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Looking back my main trigger... dont judge...

was being in a public place and having smoked MJ... or even just with someone i didnt know well... both those things cause panic, so it kind of went hand in hand

10 years later...

when i am super tired

and i scare really easily... this is the worst, opening a bathroom door at work with someone on the other side, can not tell you how many times i fell to my knees

I think I notice it a lot more now that i know what it is...

Just starting driving a manual car... nothing like get scared when someone in front of you slams on the breaks and your legs are shacking/not really working, and you almost wreck! :wacko:

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Looking back my main trigger... dont judge...

was being in a public place and having smoked MJ... or even just with someone i didnt know well... both those things cause panic, so it kind of went hand in hand

10 years later...

when i am super tired

and i scare really easily... this is the worst, opening a bathroom door at work with someone on the other side, can not tell you how many times i fell to my knees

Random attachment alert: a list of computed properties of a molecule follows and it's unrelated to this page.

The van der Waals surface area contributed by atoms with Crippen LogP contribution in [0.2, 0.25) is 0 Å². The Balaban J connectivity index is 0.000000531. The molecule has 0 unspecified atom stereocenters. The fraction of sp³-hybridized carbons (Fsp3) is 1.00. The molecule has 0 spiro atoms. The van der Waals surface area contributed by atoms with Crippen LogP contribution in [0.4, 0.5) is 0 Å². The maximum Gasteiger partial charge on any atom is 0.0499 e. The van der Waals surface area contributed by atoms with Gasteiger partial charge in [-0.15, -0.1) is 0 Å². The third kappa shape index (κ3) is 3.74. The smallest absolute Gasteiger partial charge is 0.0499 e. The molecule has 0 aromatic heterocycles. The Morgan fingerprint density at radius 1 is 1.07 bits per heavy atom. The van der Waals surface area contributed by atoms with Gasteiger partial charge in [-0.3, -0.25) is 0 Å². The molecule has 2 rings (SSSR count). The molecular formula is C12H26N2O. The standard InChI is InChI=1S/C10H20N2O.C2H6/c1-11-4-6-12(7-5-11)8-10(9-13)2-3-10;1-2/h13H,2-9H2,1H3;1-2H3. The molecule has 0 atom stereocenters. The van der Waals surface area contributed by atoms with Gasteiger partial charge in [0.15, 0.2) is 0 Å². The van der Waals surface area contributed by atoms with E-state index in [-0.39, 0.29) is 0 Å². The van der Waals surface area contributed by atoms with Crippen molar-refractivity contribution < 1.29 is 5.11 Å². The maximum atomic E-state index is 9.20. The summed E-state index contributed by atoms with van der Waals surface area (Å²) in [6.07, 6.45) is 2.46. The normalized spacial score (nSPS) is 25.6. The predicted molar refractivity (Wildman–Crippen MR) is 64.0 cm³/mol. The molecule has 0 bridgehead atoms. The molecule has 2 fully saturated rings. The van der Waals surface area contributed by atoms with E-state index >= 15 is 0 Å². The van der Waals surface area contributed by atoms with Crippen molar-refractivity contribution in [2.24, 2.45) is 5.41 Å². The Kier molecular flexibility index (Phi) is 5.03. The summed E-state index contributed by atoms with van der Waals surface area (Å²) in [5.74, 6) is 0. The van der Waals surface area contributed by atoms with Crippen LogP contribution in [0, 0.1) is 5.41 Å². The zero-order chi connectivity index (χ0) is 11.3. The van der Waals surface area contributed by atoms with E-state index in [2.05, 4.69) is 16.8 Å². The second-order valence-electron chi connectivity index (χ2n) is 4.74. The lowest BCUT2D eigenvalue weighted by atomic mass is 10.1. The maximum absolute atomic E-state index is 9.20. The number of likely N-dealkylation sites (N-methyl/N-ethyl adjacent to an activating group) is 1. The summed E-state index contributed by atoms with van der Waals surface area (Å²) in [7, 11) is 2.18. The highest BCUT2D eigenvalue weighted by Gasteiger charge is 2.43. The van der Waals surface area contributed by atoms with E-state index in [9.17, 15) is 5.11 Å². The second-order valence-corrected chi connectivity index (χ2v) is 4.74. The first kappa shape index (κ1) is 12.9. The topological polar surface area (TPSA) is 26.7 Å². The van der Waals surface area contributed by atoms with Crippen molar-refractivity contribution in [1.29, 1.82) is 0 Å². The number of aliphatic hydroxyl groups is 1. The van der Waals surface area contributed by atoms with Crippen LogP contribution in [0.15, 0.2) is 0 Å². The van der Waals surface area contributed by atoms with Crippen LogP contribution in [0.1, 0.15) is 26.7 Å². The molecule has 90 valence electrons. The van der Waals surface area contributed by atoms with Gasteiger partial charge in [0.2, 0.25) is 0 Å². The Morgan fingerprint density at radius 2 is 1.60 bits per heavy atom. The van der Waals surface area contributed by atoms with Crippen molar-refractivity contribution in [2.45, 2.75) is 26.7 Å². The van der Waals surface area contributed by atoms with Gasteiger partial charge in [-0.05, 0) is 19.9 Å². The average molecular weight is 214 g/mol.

I think I notice it a lot more now that i know what it is...

Just starting driving a manual car... nothing like get scared when someone in front of you slams on the breaks and your legs are shacking/not really working, and you almost wreck! :wacko:

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For starters I don't judge anyone...:) it seems like my main triggers are stress and laughter. Sometimes out in a crowded place I feel so nervous about having a cataplectic episode that it sometimes brings them on faster the harder I try to prevent it. Or if I miss I dose of Xyrem I'm doomed the next day. A stress free life is suppose to be the key to success, but who can I have one of those........

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I am new to this, so here is what I have figured out so far:

laugh, joy, sad, excited- tingles in legs, arms, head- like goose bumbs without the bumps

laugh really hard- need to sit down, head drops, body tilts over